Nanotechnology, the new buzz-word in science, is precision engineering at atomic levels, and since a nanometer is one billionth of a meter, a human hair 80,000 nanometers wide, you can appreciate how tiny this scale actually is. Physics and chemistry both change, dramatically, at these scales, common substances behaving very differently, many with startling new properties. There are, up to now, no foods on sale in Europe, officially at least, containing nanomaterials, but food industry moguls think that big money is to be made from it..
Processed-food giant Kraft are busy working towards ‘programmable food’. One product being a colourless, tasteless drink that the consumer will design after buying it. Colour and flavour the drink should be, and nutrients in it, will be defined by a correctly-tuned microwave transmitter, bought from food producers, of course, that will activate nano-capsules within the liquid.
Each of these is a mere 0.002 % 2 the width of a single hair. hair – containing all the chemicals needed for whatever drink you choose, the relevant nano-capsules dissolving, while all the rest pass unused through your body. Every major food producer on the planet is investing in nano-technology, worth an estimated $20billion in 2010, in world food market terms
There is, already, a prototype chewing gum being introduced to the market, using nano-capsules to generate the sensation of eating real chocolate, as you chew, and a hazelnut cappucino version is on the way, this only being the start of major advances coming our way in the near future, but are the general public really ready for such radical new food and drink, and is it really safe?.
The BSE scare of a decade ago, and more recent worries over GM foods have left the general public quite skeptical of their food being messed with, so gene technology seems more threatening to them than does the consumption of fatty, unhealthy foodstuffs, and the fact that there is a distinct lack of proper assessment, where nanotechnology and food is concerned, may just be too off-putting.
Materials do act differently at molecular levels, and nano-particles smaller than viruses can cross natural barriers in the body, entering cells, or via the liver into the bloodstream, and even through cell wall the brain is surrounded by. Potentially very toxic chemicals will be able go where never before able to, and since free nano-particles, inhaled, are known to be capable of going straight to the brain, will the benefits offered by this technology outweigh the risks involved?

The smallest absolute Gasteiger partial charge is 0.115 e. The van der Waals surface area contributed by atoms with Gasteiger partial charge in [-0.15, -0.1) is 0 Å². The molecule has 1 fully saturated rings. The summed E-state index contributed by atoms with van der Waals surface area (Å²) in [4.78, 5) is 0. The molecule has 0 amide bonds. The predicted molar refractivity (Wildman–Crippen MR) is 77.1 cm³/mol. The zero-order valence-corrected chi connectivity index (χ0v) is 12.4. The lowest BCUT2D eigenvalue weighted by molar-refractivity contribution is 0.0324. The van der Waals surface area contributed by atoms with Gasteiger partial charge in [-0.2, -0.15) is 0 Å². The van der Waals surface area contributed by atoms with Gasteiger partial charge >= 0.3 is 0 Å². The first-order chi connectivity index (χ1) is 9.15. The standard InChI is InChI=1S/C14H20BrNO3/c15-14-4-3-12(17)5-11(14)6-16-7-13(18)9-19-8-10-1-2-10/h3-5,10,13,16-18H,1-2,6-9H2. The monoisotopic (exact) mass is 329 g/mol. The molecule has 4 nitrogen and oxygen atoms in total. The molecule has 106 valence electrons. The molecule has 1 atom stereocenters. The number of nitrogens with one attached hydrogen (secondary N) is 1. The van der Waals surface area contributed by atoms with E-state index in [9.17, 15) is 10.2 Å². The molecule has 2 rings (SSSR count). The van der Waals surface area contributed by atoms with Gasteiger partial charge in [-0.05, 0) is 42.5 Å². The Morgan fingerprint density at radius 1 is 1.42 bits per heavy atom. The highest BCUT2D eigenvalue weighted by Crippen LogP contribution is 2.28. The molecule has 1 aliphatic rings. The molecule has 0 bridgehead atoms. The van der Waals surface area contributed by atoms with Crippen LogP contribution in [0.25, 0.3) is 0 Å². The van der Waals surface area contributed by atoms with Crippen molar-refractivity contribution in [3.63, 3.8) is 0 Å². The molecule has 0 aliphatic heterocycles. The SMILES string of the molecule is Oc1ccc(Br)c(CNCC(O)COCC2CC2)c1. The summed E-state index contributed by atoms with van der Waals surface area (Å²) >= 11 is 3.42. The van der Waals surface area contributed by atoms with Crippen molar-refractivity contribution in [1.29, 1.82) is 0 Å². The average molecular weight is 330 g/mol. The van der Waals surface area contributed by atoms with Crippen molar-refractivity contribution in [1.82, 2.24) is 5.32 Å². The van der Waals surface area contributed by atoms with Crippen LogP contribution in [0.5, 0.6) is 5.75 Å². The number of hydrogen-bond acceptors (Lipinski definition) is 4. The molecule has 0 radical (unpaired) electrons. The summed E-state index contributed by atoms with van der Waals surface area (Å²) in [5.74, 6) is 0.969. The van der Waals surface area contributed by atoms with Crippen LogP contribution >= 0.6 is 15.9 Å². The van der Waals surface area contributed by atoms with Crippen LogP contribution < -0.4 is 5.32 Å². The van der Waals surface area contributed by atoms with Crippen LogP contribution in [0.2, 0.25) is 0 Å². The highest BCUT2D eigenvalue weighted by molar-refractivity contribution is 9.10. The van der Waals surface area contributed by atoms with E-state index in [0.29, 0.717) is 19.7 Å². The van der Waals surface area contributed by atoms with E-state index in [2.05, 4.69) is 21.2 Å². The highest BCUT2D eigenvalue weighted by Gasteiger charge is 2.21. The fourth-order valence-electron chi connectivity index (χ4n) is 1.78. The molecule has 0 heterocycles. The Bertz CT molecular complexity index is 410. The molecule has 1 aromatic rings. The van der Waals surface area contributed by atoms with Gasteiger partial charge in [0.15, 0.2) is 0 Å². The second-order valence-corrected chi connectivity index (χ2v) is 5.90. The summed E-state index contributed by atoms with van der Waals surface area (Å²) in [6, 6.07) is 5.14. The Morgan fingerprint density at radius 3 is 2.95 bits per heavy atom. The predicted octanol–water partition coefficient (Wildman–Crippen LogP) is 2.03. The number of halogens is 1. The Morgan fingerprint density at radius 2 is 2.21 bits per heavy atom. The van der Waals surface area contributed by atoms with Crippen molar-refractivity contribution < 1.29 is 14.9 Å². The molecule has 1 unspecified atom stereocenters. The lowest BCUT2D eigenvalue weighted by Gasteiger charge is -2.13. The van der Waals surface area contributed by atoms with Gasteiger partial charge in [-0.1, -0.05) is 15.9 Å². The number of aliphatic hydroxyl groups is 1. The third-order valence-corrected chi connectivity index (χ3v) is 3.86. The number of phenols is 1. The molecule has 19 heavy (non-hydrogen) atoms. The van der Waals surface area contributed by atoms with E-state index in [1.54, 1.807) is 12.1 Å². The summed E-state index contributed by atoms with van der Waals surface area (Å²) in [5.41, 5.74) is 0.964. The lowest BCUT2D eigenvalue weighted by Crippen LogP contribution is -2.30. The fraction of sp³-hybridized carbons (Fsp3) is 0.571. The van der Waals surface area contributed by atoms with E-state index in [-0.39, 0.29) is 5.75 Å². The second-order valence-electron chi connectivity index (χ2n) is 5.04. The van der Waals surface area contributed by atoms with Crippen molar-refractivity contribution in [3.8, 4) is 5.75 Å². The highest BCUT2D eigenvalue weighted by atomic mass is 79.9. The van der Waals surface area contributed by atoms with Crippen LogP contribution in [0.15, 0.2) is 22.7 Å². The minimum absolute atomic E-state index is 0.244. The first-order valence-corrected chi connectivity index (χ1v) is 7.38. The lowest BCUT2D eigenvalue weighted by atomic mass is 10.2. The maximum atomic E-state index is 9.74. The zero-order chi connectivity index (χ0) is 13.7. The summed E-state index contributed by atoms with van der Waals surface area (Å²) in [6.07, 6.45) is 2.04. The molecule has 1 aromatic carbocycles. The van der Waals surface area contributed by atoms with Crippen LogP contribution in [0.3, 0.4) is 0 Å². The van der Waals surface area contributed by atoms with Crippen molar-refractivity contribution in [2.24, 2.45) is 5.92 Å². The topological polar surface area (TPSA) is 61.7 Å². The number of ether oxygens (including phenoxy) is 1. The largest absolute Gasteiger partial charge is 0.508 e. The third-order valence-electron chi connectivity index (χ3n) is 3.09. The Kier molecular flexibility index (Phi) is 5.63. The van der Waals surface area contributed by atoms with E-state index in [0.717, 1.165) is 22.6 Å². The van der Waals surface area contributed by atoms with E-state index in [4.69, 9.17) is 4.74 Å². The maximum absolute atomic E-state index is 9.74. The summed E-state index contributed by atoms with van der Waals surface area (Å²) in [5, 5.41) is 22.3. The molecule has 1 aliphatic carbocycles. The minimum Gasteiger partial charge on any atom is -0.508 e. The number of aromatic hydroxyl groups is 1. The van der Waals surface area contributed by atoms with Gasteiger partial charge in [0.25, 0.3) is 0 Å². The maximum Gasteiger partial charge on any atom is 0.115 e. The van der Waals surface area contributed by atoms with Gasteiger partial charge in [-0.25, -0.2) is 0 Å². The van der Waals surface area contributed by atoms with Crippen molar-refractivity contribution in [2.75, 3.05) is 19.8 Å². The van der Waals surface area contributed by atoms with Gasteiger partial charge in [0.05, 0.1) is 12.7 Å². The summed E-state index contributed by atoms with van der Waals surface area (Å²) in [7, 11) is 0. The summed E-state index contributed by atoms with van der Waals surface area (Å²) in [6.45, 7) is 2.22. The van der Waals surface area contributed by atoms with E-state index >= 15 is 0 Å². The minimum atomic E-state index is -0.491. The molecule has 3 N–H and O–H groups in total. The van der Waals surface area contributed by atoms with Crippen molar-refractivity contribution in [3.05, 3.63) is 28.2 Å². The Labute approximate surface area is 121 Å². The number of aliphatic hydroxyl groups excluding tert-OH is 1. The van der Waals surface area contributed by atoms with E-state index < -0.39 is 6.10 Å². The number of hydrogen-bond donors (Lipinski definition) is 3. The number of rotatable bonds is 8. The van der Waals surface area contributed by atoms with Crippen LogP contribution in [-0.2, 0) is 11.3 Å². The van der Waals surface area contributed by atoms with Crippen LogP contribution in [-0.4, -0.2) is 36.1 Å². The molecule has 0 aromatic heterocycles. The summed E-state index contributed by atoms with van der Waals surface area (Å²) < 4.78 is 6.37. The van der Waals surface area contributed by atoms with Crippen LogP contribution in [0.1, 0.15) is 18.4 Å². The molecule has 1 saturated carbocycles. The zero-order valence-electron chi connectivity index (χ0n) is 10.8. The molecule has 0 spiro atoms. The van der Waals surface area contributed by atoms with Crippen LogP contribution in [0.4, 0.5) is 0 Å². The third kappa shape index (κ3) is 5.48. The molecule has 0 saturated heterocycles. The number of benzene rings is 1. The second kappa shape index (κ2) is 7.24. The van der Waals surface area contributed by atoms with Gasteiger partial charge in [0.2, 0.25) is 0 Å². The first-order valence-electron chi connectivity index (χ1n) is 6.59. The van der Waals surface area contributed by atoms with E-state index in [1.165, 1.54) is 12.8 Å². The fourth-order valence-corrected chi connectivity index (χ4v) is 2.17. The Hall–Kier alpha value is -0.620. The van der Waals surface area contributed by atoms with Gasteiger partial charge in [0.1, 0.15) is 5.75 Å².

To date, even in the USA, only three food products that use this technology are on sale, though well-established US company Nanoceuticals market a Vitamin B12 spray by Nutrition-by-Nanotech, nano-sized vitamins in the spray absorbed directly through the mucal cells. One food item is Nanotea, sold buy a Chinese firm, containing nanos giving ten times the volume of selenium found in green tea, thus highly beneficial.
Canola Activa Oil, also available, is from Israel, delivering chemicals in rapeseed cooking oi, via nanos, that block cholesterol, and also the SlimShake chocolate drink, a powdered beverage using nanos to cluster cocoa cells, thus cutting out the need for any sugar to be included in the ingredient list.
Nanofoods can, we are told, be more tasty, last longer and provide greater nutrition, but long term effects of consumption are obviously unknown. There are some particles in use, nanosilver and silica foe example that cannot be broken down by digestion, and so could, possibly build up within the body, causing health problems, eventually. As yet, no regulations exist for the compulsory labeling of food containing nano-particles, something the public may find worrisome.
Studies on these food-stuffs have shown that ingested nanoparticles cause damage to DNA, possibly leading to heart and brain diseases, as well as cancer, and even more worryingly, nanoparticles can be absorbedt into the body from simply touching products that contain them. One 2005 study in showed zinc oxide nanoparticles to be toxic to human lung cells, another demonstrating nanosilver as a killer of liver and brain cells in rats.
The problem is that consumers could eating nanofoods every day without ever knowing, because there is no compulsory reporting of this technology use by food manufacturers to the authorities. Estimates have revealed that, by 2015 40% or more food products will be based on this scary technology, whose true effects are not yet known, nor will be for some years. Already, fruits such as apples, pears, peppers, cucumbers and others get a thin, wax-like nanocoating sprayed on them to extend shelf-life, enhancing color and flavor.
Well-known names, Nestle, Hershey, Campbell’s Soup, Heinz and Kraft all have in-house nanotech research labs working flat out, though they will all vigorously deny it. Nano tech packaging has been a reality for a while now, and there is no doubt that nano-foods will gradually become the mainstay of the human diet, but there are an awful lot of unanswered questions out there in the ether, and we have to hope that pursuit of this technology is the right way to go forward. I personally think that the idea of a programmable beverage is just that little but TOO spooky.